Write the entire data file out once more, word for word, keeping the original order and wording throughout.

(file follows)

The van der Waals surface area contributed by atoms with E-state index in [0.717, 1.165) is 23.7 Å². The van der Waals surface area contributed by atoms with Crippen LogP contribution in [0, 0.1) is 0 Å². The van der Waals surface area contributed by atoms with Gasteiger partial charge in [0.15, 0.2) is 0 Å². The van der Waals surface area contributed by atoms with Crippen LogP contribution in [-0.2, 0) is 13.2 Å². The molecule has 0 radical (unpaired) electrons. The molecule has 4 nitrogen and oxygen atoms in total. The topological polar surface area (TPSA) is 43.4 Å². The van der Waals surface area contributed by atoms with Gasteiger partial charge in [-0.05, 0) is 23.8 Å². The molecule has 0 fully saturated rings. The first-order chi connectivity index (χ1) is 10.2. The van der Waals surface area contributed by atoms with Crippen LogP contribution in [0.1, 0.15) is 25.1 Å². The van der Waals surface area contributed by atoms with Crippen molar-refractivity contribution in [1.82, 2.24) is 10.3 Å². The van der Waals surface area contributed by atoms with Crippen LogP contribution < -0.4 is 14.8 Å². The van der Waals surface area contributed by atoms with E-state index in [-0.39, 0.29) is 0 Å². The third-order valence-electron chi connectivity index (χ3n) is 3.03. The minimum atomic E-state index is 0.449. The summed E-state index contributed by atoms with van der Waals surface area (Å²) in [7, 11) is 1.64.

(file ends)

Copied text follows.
The van der Waals surface area contributed by atoms with E-state index in [0.717, 1.165) is 23.7 Å². The van der Waals surface area contributed by atoms with Crippen LogP contribution in [0, 0.1) is 0 Å². The van der Waals surface area contributed by atoms with Gasteiger partial charge in [0.15, 0.2) is 0 Å². The van der Waals surface area contributed by atoms with Crippen LogP contribution in [-0.2, 0) is 13.2 Å². The molecule has 0 radical (unpaired) electrons. The molecule has 4 nitrogen and oxygen atoms in total. The topological polar surface area (TPSA) is 43.4 Å². The van der Waals surface area contributed by atoms with Gasteiger partial charge in [-0.05, 0) is 23.8 Å². The molecule has 0 fully saturated rings. The first-order chi connectivity index (χ1) is 10.2. The van der Waals surface area contributed by atoms with Crippen LogP contribution in [0.1, 0.15) is 25.1 Å². The van der Waals surface area contributed by atoms with Crippen molar-refractivity contribution in [1.82, 2.24) is 10.3 Å². The van der Waals surface area contributed by atoms with Crippen LogP contribution < -0.4 is 14.8 Å². The van der Waals surface area contributed by atoms with E-state index in [-0.39, 0.29) is 0 Å². The third-order valence-electron chi connectivity index (χ3n) is 3.03. The minimum atomic E-state index is 0.449. The summed E-state index contributed by atoms with van der Waals surface area (Å²) in [7, 11) is 1.64.